As best shown in FIGS. 3 and 5, the sleeve 26 further defines a longitudinal slit 80 which extends completely from the wider end 54 to the narrower end 50. As a result, the longitudinal slit 80 exposes an inner cavity 82. In some arrangements, the sleeve 26 extends in an arc approximately 270 degrees (see FIG. 5) for enhanced compliance. As will be explained in further detail shortly, the sleeve 26 is capable of deforming depending on its placement relative to a respective pin 38 and a respective barrel 32. That is, during operation, the circumferences defined by the sleeve 26 are able to contract or expand depending on various forces applied to particular parts of the sleeve 26. Further details will now be provided with reference to FIGS. 6 and 7.

FIGS. 6 and 7 show an assembled portion 90 of the apparatus 20 (also see FIG. 1). FIG. 6 is a cross-sectional perspective view of the assembled portion 90. FIG. 7 is a cross-sectional side view of the assembled portion 90. In some arrangements, the sleeve 26 initially installs around the pin 38, and then the combination of the pin 38 and the sleeve 26 install within the barrel 32. In other arrangements, the sleeve 26 initially installs within the barrel 32 (i.e., the narrow end 50 of the sleeve 26 inserts into the barrel 32 through the top surface 40(T) of the printed circuit board 22), and then the electrical device 24 installs onto the printed circuit board 22 over the top surface 40(T) so that the pin 38 pierces through the narrower pin-contacting end 50 of the sleeve 26.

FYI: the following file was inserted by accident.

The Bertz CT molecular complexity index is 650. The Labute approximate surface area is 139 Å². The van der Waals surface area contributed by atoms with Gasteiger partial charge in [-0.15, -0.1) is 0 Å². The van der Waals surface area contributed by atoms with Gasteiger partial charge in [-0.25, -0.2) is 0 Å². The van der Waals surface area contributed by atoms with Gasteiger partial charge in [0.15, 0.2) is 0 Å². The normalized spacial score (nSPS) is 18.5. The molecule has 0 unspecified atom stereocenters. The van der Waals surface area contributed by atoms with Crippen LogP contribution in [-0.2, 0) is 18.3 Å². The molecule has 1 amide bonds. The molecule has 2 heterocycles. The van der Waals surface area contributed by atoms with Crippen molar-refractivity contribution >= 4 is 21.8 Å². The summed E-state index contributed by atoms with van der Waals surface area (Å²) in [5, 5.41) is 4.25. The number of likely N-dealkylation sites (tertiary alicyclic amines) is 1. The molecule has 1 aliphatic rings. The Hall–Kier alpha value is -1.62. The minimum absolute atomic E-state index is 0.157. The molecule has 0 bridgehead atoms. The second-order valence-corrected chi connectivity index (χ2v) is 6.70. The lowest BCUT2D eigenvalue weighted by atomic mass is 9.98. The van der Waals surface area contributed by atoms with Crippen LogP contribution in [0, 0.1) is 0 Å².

The inner diameter 74 (FIG. 5) of the narrow, pin-contacting end 50 of the sleeve 26 is set to be slightly smaller than the diameter 92 (FIG. 7) of its respective pin 38. Accordingly, when the sleeve 26 is fit around the pin 38, spring force provided by the sleeve 26 (i.e., an inward force against the pin 38) enables the sleeve 26 to maintain robust and reliable electrical and thermal contact with the pin 38. In some arrangements, the narrow end 50 of the sleeve 26 matches the contour of the pin 38 so well, the sleeve 26 and the pin 38 form a gas tight seal/connection 92 which provides for high electrical conductivity and efficient heat transfer between the pin 38 and the sleeve 26.